Sam Ely and Lynn Harris (London)
Jan Fabre (Janus magazine)
Southern Exposure - Courtney Fink (San Francisco)
Sandra Firmin & Richard Torchia (Arcadia University Art Gallery, Philadelphia)
Harrell Fletcher (Portland, OR)
Floating IP - Dave Beech, Graham Parker, Rachel Goodyear, James Huthinson (Manchester)
Ev Funes (San Francisco)
Coco Fusco (NYC)
Elaina Ganim and Tim Ventimiglia (Brooklyn, NY)
Kate Grieve and Dallas Seitz - 1 000 000 mph (London)
Group Material - answers prepared by Julie Ault (NYC)
Flora Heitzler (Germany)
Henrik & Martin
Matthias Herrmann (Vienna Secession)
Andy Hewitt & Mel Jordan (London)
Hiroshi Sunairi (Japan, NYC)
Klara Hobza (NYC)
Per Hüttner (Malmö)
ICOLS - Suzanne Treister, Bronia Iwanczak & Richard Grayson (UK/AUS/Berlin)
Incident - KRN & Julie Morel (Paris)
Instant Coffee (Toronto/Vancouver)
Institute for Advanced Architecture (NYC/Chicago/LA)
Robin Kahn (NYC)
Matt Keegan (NYC)
LURE – Aaron Igler (Philadelphia)
Simon Morris – Bibliomania (York)
Network of Casual Art - Mike Wolf (Chicago)
ORGACOM - Teike Asselbergs and Elias Tieleman (Amsterdam)
Paris Project Room & Marcel Wallace - Seulgi Lee (Paris)
Pond – Marisa Jahn (San Francisco)
Steve Powers and Peter Eeley (Creative Time, NY)
Nigel Prince (Birmingham, UK)
J. Morgan Puett (New York)
Red 76 (Portland)
Renée Ridgway (Amsterdam)
Stefan Saffer (Berlin)
Catriona Shaw (Club le Bomb, Berlin)
Mark Soo (Vancouver)
SOUP - Les Schliesser & Andre Reutter (Berlin)
Sophie Spar (NYC)
Lee Stoetzel - West Collection (NYC/Philadelphia)
Nina Temporär (Frankfurt)
Temporary Services (Chicago)
Tien p-10 (Oslo, Tokyo and Singapore)
United Net-Works – Sofie Sweger (Stockholm)
Jonathan VanDyke (New York)
Gavin Wade (London)
Shinya Watanabe (Japan/NYC)
Please fill out the Questionnaire form below. Because we are asking artists to see their curatorial strategies as experiments, we plan to present this information in the form of a science fair. This will examine a specific practice in art through the middle-school equivalent of a science convention - where practitioners share strategies, developments, and distribute information within a community of their immediate peers.
When responding to us, these might be helpful ideas to think about:
Since professional competition is the dominant model within the artworld, how do you find an individual place within emerging collectivity?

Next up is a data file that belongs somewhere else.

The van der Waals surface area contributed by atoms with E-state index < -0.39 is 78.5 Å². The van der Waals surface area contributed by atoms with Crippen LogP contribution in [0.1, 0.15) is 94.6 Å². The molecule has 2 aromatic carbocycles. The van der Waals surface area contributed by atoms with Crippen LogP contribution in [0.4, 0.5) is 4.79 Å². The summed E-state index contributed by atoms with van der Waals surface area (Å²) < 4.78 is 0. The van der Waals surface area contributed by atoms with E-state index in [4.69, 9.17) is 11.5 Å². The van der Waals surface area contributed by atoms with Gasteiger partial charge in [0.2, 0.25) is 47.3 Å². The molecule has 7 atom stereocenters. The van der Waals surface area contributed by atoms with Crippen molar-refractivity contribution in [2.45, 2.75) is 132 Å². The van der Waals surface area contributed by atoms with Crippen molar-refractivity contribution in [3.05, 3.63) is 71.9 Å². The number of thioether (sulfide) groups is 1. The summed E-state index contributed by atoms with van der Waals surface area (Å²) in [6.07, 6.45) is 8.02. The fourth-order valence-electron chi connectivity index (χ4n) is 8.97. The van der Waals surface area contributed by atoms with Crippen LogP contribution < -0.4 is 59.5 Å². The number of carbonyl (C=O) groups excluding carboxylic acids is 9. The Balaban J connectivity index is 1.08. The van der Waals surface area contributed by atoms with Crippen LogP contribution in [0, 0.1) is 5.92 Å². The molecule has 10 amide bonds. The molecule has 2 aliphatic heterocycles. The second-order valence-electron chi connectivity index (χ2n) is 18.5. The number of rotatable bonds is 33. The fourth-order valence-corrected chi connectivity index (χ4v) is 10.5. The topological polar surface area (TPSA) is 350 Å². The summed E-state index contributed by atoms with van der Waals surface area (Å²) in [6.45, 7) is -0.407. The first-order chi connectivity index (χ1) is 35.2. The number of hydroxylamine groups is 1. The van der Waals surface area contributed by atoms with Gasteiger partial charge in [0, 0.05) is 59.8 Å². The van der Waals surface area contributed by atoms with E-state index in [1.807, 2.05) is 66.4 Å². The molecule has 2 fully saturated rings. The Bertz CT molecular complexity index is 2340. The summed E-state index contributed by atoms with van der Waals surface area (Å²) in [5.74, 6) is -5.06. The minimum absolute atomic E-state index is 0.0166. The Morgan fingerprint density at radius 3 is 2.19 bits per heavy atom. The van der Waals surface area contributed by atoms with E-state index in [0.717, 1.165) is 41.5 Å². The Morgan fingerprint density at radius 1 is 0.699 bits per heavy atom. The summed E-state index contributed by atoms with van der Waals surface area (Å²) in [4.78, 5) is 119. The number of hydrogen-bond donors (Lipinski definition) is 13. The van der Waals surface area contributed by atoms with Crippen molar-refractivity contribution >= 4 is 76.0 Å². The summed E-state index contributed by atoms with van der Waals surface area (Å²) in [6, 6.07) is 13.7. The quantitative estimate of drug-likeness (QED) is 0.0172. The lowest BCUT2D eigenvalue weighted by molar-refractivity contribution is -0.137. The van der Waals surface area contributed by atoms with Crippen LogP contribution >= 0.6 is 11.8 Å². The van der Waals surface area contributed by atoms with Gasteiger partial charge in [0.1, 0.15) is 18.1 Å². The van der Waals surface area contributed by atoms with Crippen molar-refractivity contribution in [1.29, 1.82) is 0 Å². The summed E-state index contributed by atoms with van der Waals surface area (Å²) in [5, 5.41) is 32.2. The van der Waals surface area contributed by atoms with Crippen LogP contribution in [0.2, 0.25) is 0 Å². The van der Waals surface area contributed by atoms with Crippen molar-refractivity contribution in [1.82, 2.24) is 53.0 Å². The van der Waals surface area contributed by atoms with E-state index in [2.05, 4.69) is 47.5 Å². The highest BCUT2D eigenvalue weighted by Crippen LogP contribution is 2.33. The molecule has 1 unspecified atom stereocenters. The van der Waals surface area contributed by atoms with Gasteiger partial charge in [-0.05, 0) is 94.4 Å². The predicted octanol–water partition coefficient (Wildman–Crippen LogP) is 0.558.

What is your relationship to others in the network created by your curatorial project? (Examples of roles: Rule maker, conceptual engineer, organizer, modifier, exhibition designer, participant, solvent, insider / outsider, name on a list, more than one or all of these, or no preference?)
Connect The Dots: Questionnaire Form
Please describe your exhibition by using the scientific method (below):
1. Problem or Question.
In the planning for one of your past exhibitions, please identify a problem or question you wanted to explore, that you then investigated through the use empirical observation and then documented in the form of the final exhibition or journal.
Try to articulate your intentions or strategies you adopted employed for re-presenting the work produced by your peers. Also include the original press release or exhibition statement if available.
3. Materials & Resources.
List what was needed for the exhibition to take place; e.g. materials, equipment, grants, private support or personal financing, venue opportunities, volunteers, help or advice from colleagues, artists fulfilling specific needs or services within the exhibition.
Your procedure was your plan of action or a list of what you did. Describe the events that took place throughout the planning, experimentation, and making of the exhibition.
This is the basic information about the exhibition, such as its title, dates and location, names of co-curators, artists involved, support staff, special thanks, and any other credits or relevant information.
Show what happened - the observations critical and documentation you or your peers have made . Provide a visual or textual description of the final exhibition (objects or events). Please include any critical reception of the exhibition (reviews, articles).
Tell what you learned. Answer your original question and state whether your hypothesis was reflected in the final results, and if this illuminated anything new or valuable in your hypothesis.